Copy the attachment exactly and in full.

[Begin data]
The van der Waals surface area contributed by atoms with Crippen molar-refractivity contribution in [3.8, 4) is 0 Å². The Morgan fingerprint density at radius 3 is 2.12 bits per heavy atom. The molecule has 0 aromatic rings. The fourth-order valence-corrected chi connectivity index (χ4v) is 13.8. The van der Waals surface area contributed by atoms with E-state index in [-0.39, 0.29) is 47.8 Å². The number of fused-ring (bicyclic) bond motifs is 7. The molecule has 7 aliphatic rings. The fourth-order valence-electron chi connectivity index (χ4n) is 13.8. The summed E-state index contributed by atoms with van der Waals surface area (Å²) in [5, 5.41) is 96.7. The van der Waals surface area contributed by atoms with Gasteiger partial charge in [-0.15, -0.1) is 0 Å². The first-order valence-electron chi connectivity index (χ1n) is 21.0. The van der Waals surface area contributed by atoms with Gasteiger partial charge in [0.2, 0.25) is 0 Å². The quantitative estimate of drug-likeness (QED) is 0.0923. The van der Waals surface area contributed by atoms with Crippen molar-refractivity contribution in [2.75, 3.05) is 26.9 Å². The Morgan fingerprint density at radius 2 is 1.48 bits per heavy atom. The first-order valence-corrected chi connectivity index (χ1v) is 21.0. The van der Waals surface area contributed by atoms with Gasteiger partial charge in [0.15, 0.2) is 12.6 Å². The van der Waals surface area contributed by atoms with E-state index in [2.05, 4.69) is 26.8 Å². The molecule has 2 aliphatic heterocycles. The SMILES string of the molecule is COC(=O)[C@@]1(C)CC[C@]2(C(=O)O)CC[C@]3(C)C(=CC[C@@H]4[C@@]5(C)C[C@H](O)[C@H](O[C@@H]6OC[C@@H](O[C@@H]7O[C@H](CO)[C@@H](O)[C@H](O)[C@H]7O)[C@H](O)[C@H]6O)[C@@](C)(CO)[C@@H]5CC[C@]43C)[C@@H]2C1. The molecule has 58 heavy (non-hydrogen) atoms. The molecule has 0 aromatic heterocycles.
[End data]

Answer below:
The van der Waals surface area contributed by atoms with Crippen molar-refractivity contribution in [3.8, 4) is 0 Å². The Morgan fingerprint density at radius 3 is 2.12 bits per heavy atom. The molecule has 0 aromatic rings. The fourth-order valence-corrected chi connectivity index (χ4v) is 13.8. The van der Waals surface area contributed by atoms with E-state index in [-0.39, 0.29) is 47.8 Å². The number of fused-ring (bicyclic) bond motifs is 7. The molecule has 7 aliphatic rings. The fourth-order valence-electron chi connectivity index (χ4n) is 13.8. The summed E-state index contributed by atoms with van der Waals surface area (Å²) in [5, 5.41) is 96.7. The van der Waals surface area contributed by atoms with Gasteiger partial charge in [-0.15, -0.1) is 0 Å². The first-order valence-electron chi connectivity index (χ1n) is 21.0. The van der Waals surface area contributed by atoms with Gasteiger partial charge in [0.2, 0.25) is 0 Å². The quantitative estimate of drug-likeness (QED) is 0.0923. The van der Waals surface area contributed by atoms with Crippen molar-refractivity contribution in [2.75, 3.05) is 26.9 Å². The Morgan fingerprint density at radius 2 is 1.48 bits per heavy atom. The first-order valence-corrected chi connectivity index (χ1v) is 21.0. The van der Waals surface area contributed by atoms with Gasteiger partial charge in [0.15, 0.2) is 12.6 Å². The van der Waals surface area contributed by atoms with E-state index in [2.05, 4.69) is 26.8 Å². The molecule has 2 aliphatic heterocycles. The SMILES string of the molecule is COC(=O)[C@@]1(C)CC[C@]2(C(=O)O)CC[C@]3(C)C(=CC[C@@H]4[C@@]5(C)C[C@H](O)[C@H](O[C@@H]6OC[C@@H](O[C@@H]7O[C@H](CO)[C@@H](O)[C@H](O)[C@H]7O)[C@H](O)[C@H]6O)[C@@](C)(CO)[C@@H]5CC[C@]43C)[C@@H]2C1. The molecule has 58 heavy (non-hydrogen) atoms. The molecule has 0 aromatic heterocycles.